Three Kinds Of Bottle Recycling In Canada And Why Visitors Need To Know The Difference

If you are visiting Canada this summer, be sure to familiarize yourself with Canada's rubbish and recycling laws. You would not want to be fined for throwing a beer bottle in the public recycling bin when it does not go there. In fact, be sure to study up on all of the provinces you intend to visit, and make notes of the recycling laws in each. The "Bottle Bill" laws vary quite a bit from one province to the next. Here are just three kinds of bottle recycling conducted in Canada, and reasons of why you should know the difference when you visit.

Glass Bottles

Glass bottles are glass bottles, right? No, not all glass bottles are treated the same in Canada. Some you are allowed to bag and place curbside. Others, like beer bottles, may have to be returned to the store, full or empty, depending on the province. Still several other glass bottles must be covered before placing them in a special recycling container. In some instances, you may have to pay for the removal of the glass bottles while at other times and places you may be rewarded with loose change for recycling the bottles at a recycling location, such as North Hill Bottle Depot recycle center.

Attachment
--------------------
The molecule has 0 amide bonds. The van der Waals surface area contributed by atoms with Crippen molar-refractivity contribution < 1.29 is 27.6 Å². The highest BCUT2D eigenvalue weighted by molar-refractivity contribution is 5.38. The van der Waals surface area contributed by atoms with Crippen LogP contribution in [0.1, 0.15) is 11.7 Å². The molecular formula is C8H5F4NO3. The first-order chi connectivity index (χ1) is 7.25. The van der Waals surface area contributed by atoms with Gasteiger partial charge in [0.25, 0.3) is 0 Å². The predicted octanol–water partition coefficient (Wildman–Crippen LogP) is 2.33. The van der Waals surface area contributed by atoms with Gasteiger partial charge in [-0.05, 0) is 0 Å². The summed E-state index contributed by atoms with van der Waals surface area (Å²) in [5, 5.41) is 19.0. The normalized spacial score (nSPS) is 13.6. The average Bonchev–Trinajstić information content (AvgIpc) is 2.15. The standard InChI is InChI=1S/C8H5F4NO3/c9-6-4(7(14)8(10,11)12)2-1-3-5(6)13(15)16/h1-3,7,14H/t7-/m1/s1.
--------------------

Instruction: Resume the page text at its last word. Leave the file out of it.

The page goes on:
Plastic Bottles

Similarly, plastic bottles are recycled by plastic type and sorted into groups and recycling plans. Most of the soda pop bottles and water bottles you drink from can be tossed into the general plastics recycling bin, but others may require specific disposal rules. All of these bottles need to be thoroughly rinsed prior to tossing them. If you are not sure where to put your plastic bottle, ask a native Canadian who regularly has to recycle all things plastic.

Metal Bottles

Many alcoholic beverages and soda pop drinks may be bought and sold in metal bottles. These bottles may be made of aluminum, in which case they could be recycled with soda pop cans, but some provinces might forbid this practice because the cans and bottles are not the same size and shape and can jam up the recycling machinery. Other metal bottles, specifically those made from steel or tin, also need to go into their own bins. Depending on where you are at the time you dispose of these bottles, you may have to take them to a recycling center yourself, or you may be able to place them in specially-marked public bins meant only for the recycling of these other metals.